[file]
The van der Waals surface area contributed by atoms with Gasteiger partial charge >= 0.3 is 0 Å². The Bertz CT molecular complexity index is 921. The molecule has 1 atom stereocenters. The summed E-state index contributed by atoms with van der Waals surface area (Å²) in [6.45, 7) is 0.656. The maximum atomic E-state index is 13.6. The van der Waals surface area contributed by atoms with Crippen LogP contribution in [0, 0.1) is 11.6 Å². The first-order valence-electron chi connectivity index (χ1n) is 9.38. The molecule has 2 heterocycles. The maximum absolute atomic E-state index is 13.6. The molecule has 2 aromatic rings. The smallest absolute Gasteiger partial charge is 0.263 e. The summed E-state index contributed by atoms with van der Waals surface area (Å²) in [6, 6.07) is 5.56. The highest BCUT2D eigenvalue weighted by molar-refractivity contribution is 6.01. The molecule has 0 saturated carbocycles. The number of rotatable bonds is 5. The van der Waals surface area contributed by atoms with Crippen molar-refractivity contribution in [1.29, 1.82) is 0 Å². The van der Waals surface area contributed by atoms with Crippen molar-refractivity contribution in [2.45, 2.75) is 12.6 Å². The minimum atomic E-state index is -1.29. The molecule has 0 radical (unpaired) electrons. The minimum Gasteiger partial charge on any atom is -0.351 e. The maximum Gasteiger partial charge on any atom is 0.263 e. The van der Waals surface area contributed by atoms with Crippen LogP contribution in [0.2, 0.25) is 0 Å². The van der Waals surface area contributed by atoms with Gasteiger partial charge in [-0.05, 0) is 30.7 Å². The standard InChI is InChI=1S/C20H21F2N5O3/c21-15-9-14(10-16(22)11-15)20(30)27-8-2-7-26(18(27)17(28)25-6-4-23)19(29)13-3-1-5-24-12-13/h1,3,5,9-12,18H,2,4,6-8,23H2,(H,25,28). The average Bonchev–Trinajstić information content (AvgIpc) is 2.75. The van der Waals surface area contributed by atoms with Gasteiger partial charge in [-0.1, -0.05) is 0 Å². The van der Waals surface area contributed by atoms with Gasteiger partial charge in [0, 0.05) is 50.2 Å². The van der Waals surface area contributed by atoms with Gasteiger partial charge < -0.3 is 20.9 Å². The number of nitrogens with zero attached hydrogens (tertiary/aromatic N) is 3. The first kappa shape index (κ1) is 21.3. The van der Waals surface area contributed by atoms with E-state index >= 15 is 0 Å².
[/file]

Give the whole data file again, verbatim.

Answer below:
The van der Waals surface area contributed by atoms with Gasteiger partial charge >= 0.3 is 0 Å². The Bertz CT molecular complexity index is 921. The molecule has 1 atom stereocenters. The summed E-state index contributed by atoms with van der Waals surface area (Å²) in [6.45, 7) is 0.656. The maximum atomic E-state index is 13.6. The van der Waals surface area contributed by atoms with Crippen LogP contribution in [0, 0.1) is 11.6 Å². The first-order valence-electron chi connectivity index (χ1n) is 9.38. The molecule has 2 heterocycles. The maximum absolute atomic E-state index is 13.6. The molecule has 2 aromatic rings. The smallest absolute Gasteiger partial charge is 0.263 e. The summed E-state index contributed by atoms with van der Waals surface area (Å²) in [6, 6.07) is 5.56. The highest BCUT2D eigenvalue weighted by molar-refractivity contribution is 6.01. The molecule has 0 saturated carbocycles. The number of rotatable bonds is 5. The van der Waals surface area contributed by atoms with Crippen molar-refractivity contribution in [1.29, 1.82) is 0 Å². The van der Waals surface area contributed by atoms with Crippen molar-refractivity contribution in [2.45, 2.75) is 12.6 Å². The minimum atomic E-state index is -1.29. The molecule has 0 radical (unpaired) electrons. The minimum Gasteiger partial charge on any atom is -0.351 e. The maximum Gasteiger partial charge on any atom is 0.263 e. The van der Waals surface area contributed by atoms with Crippen LogP contribution in [0.2, 0.25) is 0 Å². The van der Waals surface area contributed by atoms with Gasteiger partial charge in [-0.05, 0) is 30.7 Å². The standard InChI is InChI=1S/C20H21F2N5O3/c21-15-9-14(10-16(22)11-15)20(30)27-8-2-7-26(18(27)17(28)25-6-4-23)19(29)13-3-1-5-24-12-13/h1,3,5,9-12,18H,2,4,6-8,23H2,(H,25,28). The average Bonchev–Trinajstić information content (AvgIpc) is 2.75. The van der Waals surface area contributed by atoms with Gasteiger partial charge in [-0.1, -0.05) is 0 Å². The van der Waals surface area contributed by atoms with Gasteiger partial charge in [0, 0.05) is 50.2 Å². The van der Waals surface area contributed by atoms with Gasteiger partial charge < -0.3 is 20.9 Å². The number of nitrogens with zero attached hydrogens (tertiary/aromatic N) is 3. The first kappa shape index (κ1) is 21.3. The van der Waals surface area contributed by atoms with E-state index >= 15 is 0 Å².